«Many of the spaces we believe to be public are privately owned»
Dutch sociologist Saskia Sassen, renowned across the globe for her work on global cities, discusses the modern metropolis, empty buildings and whether Latin American states are too weak to resist urban takeovers by the private sector.
por Federico Poore
Buenos Aires Times, 29-09-2018
Dutch sociologist Saskia Sassen is one the most respected voices in the field of urban studies. She became increasingly well-known in the early 1990s after the publication of her hugely influential book The Global City: New York, London, Tokyo (1991). At a time when analysts (such as the recently deceased Paul Virilio) were warning about the abandonment of large cities, Sassen argued the contrary, positing that a city’s economic function at an international level was one of its defining factors — and that these global cities would become increasingly important in the years to come.
Over the last few years, and especially since the publication of Expulsions: Brutality and Complexity in the Global Economy (2014, version in Spanish published by Katz Editores), she has focused on studying the social consequences of the global economy, including the displacement of villages and the growing inequalities that accompany these processes.
In this interview with the Times, hours after her recent keynote speech at the 2nd International Congress of Urbanism and Mobility, Sassen analysed some of the main challenges faced today by cities such as Buenos Aires, London and New York.
In your keynote address at la Usina del Arte you mentioned a project of yours, called the “Ethics of the City,” which aims to serve people and not the economy. Why do you say the diversity of urban life is at risk?
This is strongly related to a change I pointed out in The Global City. In the 1970s, big cities were impoverished and the middle classes were moving out. At the same time, corporations did not feel the need to be downtown, since they had most of the necessary resources inside the company. The city was an abandoned space.
The best example was New York: all kind of experts were saying: ‘The city is finished.’ But I like watching from the edges of the system and I started to see that something else was happening. Doing work on immigration I happened to meet the cleaners of the offices of Wall Street, which back then were all Dominicans and worked in those huge buildings owned by insurance companies. When the rest of the employees left — because back in the days Wall Street was not ‘open’ 24-hours — and the building looked empty, the cleaners would say to me “Let’s have lunch.’ They said ‘Lunch’ even though it was midnight (smiles). And they showed me the interior of one of those big buildings, which were the offices of big firms such as Goldman Sachs.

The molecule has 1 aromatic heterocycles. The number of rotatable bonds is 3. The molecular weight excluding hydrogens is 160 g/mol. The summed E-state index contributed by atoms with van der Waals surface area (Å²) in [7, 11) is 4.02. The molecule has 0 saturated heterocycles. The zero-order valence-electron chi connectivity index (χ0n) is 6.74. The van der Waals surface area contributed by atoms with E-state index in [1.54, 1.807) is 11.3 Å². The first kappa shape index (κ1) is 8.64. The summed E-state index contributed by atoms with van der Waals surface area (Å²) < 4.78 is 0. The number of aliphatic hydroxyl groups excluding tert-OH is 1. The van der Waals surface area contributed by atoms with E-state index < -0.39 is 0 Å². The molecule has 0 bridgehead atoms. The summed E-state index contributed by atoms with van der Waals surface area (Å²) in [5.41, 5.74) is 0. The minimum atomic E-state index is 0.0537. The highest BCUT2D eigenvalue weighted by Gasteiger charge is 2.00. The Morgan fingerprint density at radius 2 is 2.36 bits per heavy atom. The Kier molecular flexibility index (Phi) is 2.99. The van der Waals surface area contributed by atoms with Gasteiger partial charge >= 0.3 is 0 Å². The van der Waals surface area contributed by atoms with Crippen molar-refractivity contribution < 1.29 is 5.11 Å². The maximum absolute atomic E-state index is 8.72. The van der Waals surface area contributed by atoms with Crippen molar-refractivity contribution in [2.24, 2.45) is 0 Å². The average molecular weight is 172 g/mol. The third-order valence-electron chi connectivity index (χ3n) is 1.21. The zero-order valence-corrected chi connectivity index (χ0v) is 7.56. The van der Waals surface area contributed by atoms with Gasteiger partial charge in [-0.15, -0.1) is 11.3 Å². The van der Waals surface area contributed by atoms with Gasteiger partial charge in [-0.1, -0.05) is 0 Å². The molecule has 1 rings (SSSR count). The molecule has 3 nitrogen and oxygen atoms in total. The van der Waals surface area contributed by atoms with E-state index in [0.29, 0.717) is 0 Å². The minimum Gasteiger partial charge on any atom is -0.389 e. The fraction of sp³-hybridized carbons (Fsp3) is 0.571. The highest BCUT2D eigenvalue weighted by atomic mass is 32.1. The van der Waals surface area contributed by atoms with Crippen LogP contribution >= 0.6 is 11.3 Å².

It was then that I realised that there were people from so many nationalities working there, and I learned a lot about globalisation. Several companies had left the city, but in the 1980s – with the beginning of privatisation and deregulation – any firm with the intention of working in seven or 20 countries began to realise that it would need law experts, investment experts… and that’s what these companies began to scout everywhere where they had operations, be it Paris, Tokyo or Frankfurt. We’re talking about well-educated, very smart people. This is a key economic factor that ‘revalued’ the cities.
And why is that?
Lots of experts were saying ‘In a digital world, the physical won’t matter.” But I would contradict them and tell them: ‘At the moment you need expertise on the business preferences of Mongolians or on Argentine laws on how to make business with the agricultural sector, you’ll need the city again.’ And what happens, in terms of urbanism, is that in the same big houses where three modest families would live, you now have these brilliant young people. This sector is launching a huge takeover of a large portion of these cities which has expelled entire groups of people that until not long ago could live in the city but are now forced to live in the outskirts. They even kicked out the firemen!
In Die Hard, the movie starring Bruce Willis, the owners of the big office towers were the Japanese. Who are the ones leading the urban takeover of the historic centres today?
That would be the Chinese. They’re very international: investors and developers at the same time, they started a freight train from Beijing to London… they have they own way of doing it.
It is widely assumed that the classic way of expelling certain groups from cities is through affluent families arriving in a certain neighbourhood, which pushes up rent prices so much that original residents are forced to move elsewhere. But you are saying that the trend now is big companies buying offices, just to own them. Is this an invisible phenomenon?